How cocktails happen

on 01/02/12 at 10:57 am

Occasionally, misguided people ask why there’s a booze column in a newspaper section called Food. To people who don’t drink cocktails, there’s the false sense that drinks aren’t really, you know, “culinary” in the way, say, pickling or grilling or sous-vide-ing stuff might be.

I’m always quick to point out that cocktails are one of the great, traditional early American foodways. Cocktails, I reflexively add, are one of the United States’ finest contributions to world culinary culture. Then I usually quote H.L. Mencken, who famously called the martini “the only American invention as perfect as the sonnet.”

Once my defensiveness subsides, I tend to point out that creating a new cocktail is one of the purest, most straightforward forms of recipe development, and one that almost anyone can do. Even those who are inept in the kitchen can mix a brand-new cocktail, and sometimes it can border on genius.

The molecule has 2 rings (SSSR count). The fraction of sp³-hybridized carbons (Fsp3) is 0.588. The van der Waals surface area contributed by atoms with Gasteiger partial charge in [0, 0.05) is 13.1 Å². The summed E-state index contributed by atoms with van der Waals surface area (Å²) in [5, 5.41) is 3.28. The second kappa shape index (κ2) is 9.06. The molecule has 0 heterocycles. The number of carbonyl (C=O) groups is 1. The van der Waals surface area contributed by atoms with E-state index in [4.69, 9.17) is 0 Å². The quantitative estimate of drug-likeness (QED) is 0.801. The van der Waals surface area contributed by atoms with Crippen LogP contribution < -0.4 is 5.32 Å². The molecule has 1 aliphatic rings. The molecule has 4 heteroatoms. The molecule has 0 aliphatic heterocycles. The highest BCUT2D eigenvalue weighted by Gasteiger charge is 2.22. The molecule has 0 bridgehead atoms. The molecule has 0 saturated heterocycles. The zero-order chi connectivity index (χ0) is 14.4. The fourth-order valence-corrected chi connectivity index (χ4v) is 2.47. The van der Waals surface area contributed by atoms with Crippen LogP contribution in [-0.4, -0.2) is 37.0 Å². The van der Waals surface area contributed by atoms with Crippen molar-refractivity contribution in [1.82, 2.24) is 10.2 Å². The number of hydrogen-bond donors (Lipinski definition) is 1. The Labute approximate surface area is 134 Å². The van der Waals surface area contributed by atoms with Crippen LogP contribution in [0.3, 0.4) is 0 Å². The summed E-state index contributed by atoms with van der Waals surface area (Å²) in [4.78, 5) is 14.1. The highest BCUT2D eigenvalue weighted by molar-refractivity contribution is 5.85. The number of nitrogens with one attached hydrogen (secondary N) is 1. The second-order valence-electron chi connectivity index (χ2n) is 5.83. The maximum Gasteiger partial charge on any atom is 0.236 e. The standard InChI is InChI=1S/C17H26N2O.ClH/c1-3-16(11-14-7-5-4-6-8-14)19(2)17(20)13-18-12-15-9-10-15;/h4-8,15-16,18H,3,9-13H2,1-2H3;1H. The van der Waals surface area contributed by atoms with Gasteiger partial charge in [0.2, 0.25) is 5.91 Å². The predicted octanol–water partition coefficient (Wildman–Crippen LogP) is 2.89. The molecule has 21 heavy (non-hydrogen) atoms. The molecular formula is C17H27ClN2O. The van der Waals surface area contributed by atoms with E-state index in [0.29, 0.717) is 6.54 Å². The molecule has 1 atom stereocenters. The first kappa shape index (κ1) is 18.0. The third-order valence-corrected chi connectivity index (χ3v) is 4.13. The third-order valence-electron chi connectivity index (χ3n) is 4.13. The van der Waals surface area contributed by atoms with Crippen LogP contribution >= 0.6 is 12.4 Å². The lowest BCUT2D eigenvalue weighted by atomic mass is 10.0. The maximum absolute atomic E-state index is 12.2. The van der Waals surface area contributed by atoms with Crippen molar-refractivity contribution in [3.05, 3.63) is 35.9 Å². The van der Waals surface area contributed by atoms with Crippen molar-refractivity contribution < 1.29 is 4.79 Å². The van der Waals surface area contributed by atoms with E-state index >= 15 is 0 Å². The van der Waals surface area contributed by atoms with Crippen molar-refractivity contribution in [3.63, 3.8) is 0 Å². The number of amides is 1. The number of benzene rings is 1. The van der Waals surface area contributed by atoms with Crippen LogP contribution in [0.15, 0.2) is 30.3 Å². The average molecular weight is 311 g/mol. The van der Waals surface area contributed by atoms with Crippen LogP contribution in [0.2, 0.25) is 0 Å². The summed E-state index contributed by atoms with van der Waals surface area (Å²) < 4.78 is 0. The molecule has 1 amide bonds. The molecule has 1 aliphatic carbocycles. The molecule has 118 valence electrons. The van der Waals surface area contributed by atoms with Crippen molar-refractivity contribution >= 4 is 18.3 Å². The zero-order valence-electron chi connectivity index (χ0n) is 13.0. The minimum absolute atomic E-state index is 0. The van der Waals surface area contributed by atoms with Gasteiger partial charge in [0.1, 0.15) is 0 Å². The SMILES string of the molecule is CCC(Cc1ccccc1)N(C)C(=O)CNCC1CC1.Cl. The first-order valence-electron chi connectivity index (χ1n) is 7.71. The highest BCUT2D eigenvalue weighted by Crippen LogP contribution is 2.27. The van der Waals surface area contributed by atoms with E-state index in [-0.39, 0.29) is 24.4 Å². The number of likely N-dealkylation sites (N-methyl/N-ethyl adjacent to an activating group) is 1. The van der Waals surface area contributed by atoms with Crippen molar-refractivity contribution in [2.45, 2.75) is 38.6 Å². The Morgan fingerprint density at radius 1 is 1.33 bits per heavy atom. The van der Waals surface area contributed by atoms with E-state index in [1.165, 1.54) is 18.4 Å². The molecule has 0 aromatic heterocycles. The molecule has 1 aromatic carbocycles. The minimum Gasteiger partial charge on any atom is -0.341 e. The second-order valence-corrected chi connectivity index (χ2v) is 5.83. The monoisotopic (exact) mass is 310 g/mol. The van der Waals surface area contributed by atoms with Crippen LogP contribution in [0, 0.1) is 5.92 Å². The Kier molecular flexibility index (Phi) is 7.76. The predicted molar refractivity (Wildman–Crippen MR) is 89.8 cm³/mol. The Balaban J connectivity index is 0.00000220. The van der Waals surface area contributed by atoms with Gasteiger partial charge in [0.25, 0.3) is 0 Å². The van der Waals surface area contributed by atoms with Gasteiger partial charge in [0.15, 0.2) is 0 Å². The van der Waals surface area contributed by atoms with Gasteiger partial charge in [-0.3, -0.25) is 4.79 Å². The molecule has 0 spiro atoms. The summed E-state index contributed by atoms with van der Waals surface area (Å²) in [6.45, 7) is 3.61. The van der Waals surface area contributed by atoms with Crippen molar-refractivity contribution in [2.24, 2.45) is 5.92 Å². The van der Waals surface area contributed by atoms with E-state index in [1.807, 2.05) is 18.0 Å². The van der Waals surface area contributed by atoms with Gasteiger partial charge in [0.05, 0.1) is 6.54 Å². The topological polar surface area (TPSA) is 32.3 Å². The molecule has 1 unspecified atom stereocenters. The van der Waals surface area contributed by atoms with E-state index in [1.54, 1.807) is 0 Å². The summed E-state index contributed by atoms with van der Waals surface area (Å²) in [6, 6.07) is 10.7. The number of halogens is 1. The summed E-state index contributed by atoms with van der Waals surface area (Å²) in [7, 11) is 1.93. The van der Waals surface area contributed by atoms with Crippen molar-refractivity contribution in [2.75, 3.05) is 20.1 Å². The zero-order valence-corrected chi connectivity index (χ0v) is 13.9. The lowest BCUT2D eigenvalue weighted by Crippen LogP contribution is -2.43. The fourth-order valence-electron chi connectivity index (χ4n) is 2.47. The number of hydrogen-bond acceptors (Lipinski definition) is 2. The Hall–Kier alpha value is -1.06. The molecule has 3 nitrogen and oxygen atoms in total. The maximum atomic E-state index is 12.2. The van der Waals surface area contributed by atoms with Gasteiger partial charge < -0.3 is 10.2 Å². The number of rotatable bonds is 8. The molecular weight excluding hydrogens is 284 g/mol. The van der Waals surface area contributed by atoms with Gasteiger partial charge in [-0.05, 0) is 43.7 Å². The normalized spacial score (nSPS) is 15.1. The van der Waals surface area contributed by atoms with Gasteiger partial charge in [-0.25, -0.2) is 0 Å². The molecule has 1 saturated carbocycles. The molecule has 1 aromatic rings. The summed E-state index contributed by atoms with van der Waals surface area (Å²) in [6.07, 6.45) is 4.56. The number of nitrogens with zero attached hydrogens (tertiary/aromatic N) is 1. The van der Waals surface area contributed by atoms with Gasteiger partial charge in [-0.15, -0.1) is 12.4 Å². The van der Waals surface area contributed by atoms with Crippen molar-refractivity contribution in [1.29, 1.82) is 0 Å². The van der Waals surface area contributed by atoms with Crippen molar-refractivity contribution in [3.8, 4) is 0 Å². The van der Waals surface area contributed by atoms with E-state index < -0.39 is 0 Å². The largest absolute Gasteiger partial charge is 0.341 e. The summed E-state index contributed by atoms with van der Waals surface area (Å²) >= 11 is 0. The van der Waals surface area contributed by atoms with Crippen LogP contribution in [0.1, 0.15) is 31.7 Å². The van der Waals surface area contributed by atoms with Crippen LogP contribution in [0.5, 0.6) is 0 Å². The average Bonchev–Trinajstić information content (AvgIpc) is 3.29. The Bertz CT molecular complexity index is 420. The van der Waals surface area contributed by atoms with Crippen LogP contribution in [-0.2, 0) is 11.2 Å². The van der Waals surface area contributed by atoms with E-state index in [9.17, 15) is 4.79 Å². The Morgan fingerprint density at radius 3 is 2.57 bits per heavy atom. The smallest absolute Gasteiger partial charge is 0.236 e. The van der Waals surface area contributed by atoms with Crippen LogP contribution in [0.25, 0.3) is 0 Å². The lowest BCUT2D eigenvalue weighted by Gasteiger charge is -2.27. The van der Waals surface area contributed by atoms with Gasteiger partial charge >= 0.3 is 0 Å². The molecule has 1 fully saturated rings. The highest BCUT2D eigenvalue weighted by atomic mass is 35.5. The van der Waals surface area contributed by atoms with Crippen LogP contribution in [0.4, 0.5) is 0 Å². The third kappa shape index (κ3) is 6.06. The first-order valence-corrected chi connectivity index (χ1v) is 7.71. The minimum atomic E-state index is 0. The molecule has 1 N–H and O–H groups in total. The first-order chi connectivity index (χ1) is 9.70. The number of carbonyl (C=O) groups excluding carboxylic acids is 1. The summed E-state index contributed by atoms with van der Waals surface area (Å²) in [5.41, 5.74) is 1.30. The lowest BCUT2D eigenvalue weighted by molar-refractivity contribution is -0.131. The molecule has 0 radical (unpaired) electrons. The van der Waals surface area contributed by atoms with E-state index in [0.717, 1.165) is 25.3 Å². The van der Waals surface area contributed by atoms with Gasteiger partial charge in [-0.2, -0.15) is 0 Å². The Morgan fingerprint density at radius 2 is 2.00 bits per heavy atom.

This mad-scientist experimentation is what makes cocktails so dynamic. As the irrepressible Crosby Gaige writes in his classic 1941 “Cocktail Guide and Ladies’ Companion”: “It is my honest and considered opinion that cocktails are living organisms like the cells in your body. They fluctuate like the tides. They are subject to the laws of supply and demand, and are ruled and governed by the caprice and creative instinct of each individual mixer.”



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